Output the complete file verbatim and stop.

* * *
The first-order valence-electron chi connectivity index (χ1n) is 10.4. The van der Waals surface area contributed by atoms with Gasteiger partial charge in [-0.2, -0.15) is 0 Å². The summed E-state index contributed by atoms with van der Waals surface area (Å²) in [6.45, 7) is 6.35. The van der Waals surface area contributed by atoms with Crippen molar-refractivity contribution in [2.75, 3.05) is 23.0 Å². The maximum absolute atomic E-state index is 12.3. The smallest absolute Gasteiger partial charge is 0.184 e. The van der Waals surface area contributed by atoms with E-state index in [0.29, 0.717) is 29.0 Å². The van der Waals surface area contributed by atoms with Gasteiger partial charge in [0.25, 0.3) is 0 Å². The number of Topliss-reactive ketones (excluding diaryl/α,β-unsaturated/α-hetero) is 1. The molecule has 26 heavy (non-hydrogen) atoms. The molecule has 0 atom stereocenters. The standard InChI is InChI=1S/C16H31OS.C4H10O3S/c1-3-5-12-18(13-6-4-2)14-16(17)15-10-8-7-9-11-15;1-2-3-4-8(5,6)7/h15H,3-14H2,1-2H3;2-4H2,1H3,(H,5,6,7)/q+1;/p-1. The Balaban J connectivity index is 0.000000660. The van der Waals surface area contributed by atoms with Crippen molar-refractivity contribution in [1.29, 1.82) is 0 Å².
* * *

The first-order valence-electron chi connectivity index (χ1n) is 10.4. The van der Waals surface area contributed by atoms with Gasteiger partial charge in [-0.2, -0.15) is 0 Å². The summed E-state index contributed by atoms with van der Waals surface area (Å²) in [6.45, 7) is 6.35. The van der Waals surface area contributed by atoms with Crippen molar-refractivity contribution in [2.75, 3.05) is 23.0 Å². The maximum absolute atomic E-state index is 12.3. The smallest absolute Gasteiger partial charge is 0.184 e. The van der Waals surface area contributed by atoms with E-state index in [0.29, 0.717) is 29.0 Å². The van der Waals surface area contributed by atoms with Gasteiger partial charge in [0.25, 0.3) is 0 Å². The number of Topliss-reactive ketones (excluding diaryl/α,β-unsaturated/α-hetero) is 1. The molecule has 26 heavy (non-hydrogen) atoms. The molecule has 0 atom stereocenters. The standard InChI is InChI=1S/C16H31OS.C4H10O3S/c1-3-5-12-18(13-6-4-2)14-16(17)15-10-8-7-9-11-15;1-2-3-4-8(5,6)7/h15H,3-14H2,1-2H3;2-4H2,1H3,(H,5,6,7)/q+1;/p-1. The Balaban J connectivity index is 0.000000660. The van der Waals surface area contributed by atoms with Crippen molar-refractivity contribution in [1.29, 1.82) is 0 Å².